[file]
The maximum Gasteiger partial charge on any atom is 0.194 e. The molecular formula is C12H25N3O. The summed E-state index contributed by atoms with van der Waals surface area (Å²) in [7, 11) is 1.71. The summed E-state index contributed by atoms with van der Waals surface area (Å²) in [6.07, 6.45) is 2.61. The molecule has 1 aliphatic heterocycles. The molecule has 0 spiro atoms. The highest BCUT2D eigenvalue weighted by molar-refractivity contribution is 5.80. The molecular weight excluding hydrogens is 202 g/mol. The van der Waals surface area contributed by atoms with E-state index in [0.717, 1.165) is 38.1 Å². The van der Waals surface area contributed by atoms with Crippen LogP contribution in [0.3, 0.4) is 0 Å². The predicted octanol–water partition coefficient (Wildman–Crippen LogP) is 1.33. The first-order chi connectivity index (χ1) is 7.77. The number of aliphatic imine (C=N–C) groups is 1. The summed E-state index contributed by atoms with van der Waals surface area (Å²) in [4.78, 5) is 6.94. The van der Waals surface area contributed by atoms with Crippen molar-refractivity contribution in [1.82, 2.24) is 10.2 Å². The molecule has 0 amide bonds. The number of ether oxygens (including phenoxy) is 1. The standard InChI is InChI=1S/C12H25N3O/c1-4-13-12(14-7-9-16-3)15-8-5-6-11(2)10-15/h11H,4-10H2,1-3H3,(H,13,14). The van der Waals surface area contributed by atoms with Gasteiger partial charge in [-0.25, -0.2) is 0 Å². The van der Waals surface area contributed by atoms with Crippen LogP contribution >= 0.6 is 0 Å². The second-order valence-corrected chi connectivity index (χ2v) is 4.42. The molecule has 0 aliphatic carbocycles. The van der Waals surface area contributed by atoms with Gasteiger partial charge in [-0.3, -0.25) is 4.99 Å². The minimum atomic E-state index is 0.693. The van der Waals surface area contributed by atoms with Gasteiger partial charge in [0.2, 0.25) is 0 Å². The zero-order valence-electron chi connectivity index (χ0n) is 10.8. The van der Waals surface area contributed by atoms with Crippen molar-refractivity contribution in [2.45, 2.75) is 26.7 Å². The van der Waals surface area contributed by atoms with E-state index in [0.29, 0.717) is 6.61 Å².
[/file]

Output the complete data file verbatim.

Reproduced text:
The maximum Gasteiger partial charge on any atom is 0.194 e. The molecular formula is C12H25N3O. The summed E-state index contributed by atoms with van der Waals surface area (Å²) in [7, 11) is 1.71. The summed E-state index contributed by atoms with van der Waals surface area (Å²) in [6.07, 6.45) is 2.61. The molecule has 1 aliphatic heterocycles. The molecule has 0 spiro atoms. The highest BCUT2D eigenvalue weighted by molar-refractivity contribution is 5.80. The molecular weight excluding hydrogens is 202 g/mol. The van der Waals surface area contributed by atoms with E-state index in [0.717, 1.165) is 38.1 Å². The van der Waals surface area contributed by atoms with Crippen LogP contribution in [0.3, 0.4) is 0 Å². The predicted octanol–water partition coefficient (Wildman–Crippen LogP) is 1.33. The first-order chi connectivity index (χ1) is 7.77. The number of aliphatic imine (C=N–C) groups is 1. The summed E-state index contributed by atoms with van der Waals surface area (Å²) in [4.78, 5) is 6.94. The van der Waals surface area contributed by atoms with Crippen molar-refractivity contribution in [1.82, 2.24) is 10.2 Å². The molecule has 0 amide bonds. The number of ether oxygens (including phenoxy) is 1. The standard InChI is InChI=1S/C12H25N3O/c1-4-13-12(14-7-9-16-3)15-8-5-6-11(2)10-15/h11H,4-10H2,1-3H3,(H,13,14). The van der Waals surface area contributed by atoms with Gasteiger partial charge in [-0.25, -0.2) is 0 Å². The van der Waals surface area contributed by atoms with Crippen LogP contribution >= 0.6 is 0 Å². The second-order valence-corrected chi connectivity index (χ2v) is 4.42. The molecule has 0 aliphatic carbocycles. The van der Waals surface area contributed by atoms with Gasteiger partial charge in [-0.3, -0.25) is 4.99 Å². The minimum atomic E-state index is 0.693. The van der Waals surface area contributed by atoms with Gasteiger partial charge in [0.2, 0.25) is 0 Å². The zero-order valence-electron chi connectivity index (χ0n) is 10.8. The van der Waals surface area contributed by atoms with Crippen molar-refractivity contribution in [2.45, 2.75) is 26.7 Å². The van der Waals surface area contributed by atoms with E-state index in [0.29, 0.717) is 6.61 Å².